• Europeans’ legalize ethnic group status thru the “Kipande” system. Kipandes allowed Europeans to assign ethnic identities to Africans, dividing the multi-ethnic region. This laid the foundation for future internal conflicts. People were given Kipandes, or passes, limiting them to their areas of habitation, which prevented cohesion between ethnic groups. If an African wanted to leave his region, he needed the signature of a white settler on his kipande.
• During the Emergency, European settlers armed African vigilantes loyal to the colonizers, named the “Home Guards.” The “Home Guards’” role was to protect villlages and assist military and police in the fight against the MauMau rebels. Most of the fighting took place in the Highlands region in Central Kenya also known as the “White Highlands”, where the Kikuyu ethnic group were located. The fighting involved many Kikuyu on both sides, and resembled a civil war.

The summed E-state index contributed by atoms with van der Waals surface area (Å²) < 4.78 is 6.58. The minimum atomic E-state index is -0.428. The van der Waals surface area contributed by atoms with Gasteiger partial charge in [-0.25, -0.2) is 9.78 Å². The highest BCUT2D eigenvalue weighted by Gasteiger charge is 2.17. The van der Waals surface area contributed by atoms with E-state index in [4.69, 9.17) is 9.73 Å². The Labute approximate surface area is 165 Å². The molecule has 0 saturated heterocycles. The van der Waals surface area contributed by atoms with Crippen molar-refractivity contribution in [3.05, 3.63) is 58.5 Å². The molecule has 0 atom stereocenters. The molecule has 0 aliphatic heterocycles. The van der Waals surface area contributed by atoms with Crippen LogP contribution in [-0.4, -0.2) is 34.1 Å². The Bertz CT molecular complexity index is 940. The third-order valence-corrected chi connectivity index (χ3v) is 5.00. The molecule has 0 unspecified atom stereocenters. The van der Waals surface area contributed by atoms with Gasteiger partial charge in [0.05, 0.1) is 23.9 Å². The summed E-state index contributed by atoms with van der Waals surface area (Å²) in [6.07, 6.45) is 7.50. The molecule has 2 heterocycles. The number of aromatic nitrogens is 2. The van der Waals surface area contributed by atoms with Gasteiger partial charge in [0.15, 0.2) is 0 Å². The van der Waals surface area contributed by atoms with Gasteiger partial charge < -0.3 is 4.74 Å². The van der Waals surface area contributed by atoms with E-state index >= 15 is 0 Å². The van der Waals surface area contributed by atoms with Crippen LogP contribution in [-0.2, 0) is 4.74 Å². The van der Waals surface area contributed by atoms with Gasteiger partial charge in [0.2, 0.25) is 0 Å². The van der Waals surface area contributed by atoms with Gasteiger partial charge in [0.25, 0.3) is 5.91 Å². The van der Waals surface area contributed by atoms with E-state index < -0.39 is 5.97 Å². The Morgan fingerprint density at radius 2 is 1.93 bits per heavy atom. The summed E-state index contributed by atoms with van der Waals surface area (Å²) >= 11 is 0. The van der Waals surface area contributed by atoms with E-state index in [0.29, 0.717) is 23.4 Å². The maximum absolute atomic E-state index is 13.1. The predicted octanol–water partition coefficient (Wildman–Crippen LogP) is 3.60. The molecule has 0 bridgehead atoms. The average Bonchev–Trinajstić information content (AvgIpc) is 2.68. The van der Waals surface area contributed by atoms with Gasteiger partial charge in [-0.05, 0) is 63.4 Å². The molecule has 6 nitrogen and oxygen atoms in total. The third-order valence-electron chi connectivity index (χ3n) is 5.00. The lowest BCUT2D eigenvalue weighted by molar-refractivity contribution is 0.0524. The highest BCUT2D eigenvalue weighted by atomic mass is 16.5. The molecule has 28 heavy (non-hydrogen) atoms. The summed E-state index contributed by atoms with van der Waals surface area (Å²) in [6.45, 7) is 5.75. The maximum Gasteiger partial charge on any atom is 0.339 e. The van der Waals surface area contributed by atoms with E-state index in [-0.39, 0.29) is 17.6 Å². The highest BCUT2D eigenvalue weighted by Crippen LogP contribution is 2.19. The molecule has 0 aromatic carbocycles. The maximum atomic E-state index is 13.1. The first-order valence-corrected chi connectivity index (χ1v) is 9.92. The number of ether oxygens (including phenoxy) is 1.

• Mau Mau fighters included men and women. Various ethnicities and language-speakers were involved with resistance to colonialism. The colonial authorities however tried to depict the movement as an ethnic outfit that mainly involved the Kikuyu.
Hip Hop in East Africa
• During the 1990s, hip hop in Kenya began a shift in emphasis from the imitation of United States artists towards hip hop drawn from local content and in local languages. (In Kenya, Sheng slang is an example of a local language used in hip hop). Mtaani life, or “life in the ghetto” became the focus. Emcees talked about issues ghetto youth could sympathize with, including unemployment, crime, [drugs, ]police harassment and poor living conditions.